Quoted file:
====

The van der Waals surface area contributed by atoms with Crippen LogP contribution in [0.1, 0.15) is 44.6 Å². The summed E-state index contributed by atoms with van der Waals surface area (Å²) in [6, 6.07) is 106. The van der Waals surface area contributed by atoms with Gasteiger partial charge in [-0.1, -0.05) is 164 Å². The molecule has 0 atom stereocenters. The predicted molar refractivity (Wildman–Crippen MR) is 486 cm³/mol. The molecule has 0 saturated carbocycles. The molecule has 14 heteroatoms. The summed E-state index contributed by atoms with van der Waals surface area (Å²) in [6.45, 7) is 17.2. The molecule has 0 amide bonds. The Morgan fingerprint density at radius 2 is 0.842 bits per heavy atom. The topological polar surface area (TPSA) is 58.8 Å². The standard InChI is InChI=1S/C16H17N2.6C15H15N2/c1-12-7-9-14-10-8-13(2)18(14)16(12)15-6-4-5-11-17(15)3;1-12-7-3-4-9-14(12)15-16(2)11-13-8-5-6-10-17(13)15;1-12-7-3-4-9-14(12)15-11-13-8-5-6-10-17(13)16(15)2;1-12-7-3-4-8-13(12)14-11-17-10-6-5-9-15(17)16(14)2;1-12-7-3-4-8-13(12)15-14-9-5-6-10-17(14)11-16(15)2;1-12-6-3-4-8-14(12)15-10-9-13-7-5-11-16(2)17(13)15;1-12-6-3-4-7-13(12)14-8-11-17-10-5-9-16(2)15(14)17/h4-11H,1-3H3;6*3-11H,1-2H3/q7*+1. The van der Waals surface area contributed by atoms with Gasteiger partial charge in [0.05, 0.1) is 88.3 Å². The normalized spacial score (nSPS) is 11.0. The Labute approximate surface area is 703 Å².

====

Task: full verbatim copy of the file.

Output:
The van der Waals surface area contributed by atoms with Crippen LogP contribution in [0.1, 0.15) is 44.6 Å². The summed E-state index contributed by atoms with van der Waals surface area (Å²) in [6, 6.07) is 106. The van der Waals surface area contributed by atoms with Gasteiger partial charge in [-0.1, -0.05) is 164 Å². The molecule has 0 atom stereocenters. The predicted molar refractivity (Wildman–Crippen MR) is 486 cm³/mol. The molecule has 0 saturated carbocycles. The molecule has 14 heteroatoms. The summed E-state index contributed by atoms with van der Waals surface area (Å²) in [6.45, 7) is 17.2. The molecule has 0 amide bonds. The Morgan fingerprint density at radius 2 is 0.842 bits per heavy atom. The topological polar surface area (TPSA) is 58.8 Å². The standard InChI is InChI=1S/C16H17N2.6C15H15N2/c1-12-7-9-14-10-8-13(2)18(14)16(12)15-6-4-5-11-17(15)3;1-12-7-3-4-9-14(12)15-16(2)11-13-8-5-6-10-17(13)15;1-12-7-3-4-9-14(12)15-11-13-8-5-6-10-17(13)16(15)2;1-12-7-3-4-8-13(12)14-11-17-10-6-5-9-15(17)16(14)2;1-12-7-3-4-8-13(12)15-14-9-5-6-10-17(14)11-16(15)2;1-12-6-3-4-8-14(12)15-10-9-13-7-5-11-16(2)17(13)15;1-12-6-3-4-7-13(12)14-8-11-17-10-5-9-16(2)15(14)17/h4-11H,1-3H3;6*3-11H,1-2H3/q7*+1. The van der Waals surface area contributed by atoms with Gasteiger partial charge in [0.05, 0.1) is 88.3 Å². The normalized spacial score (nSPS) is 11.0. The Labute approximate surface area is 703 Å².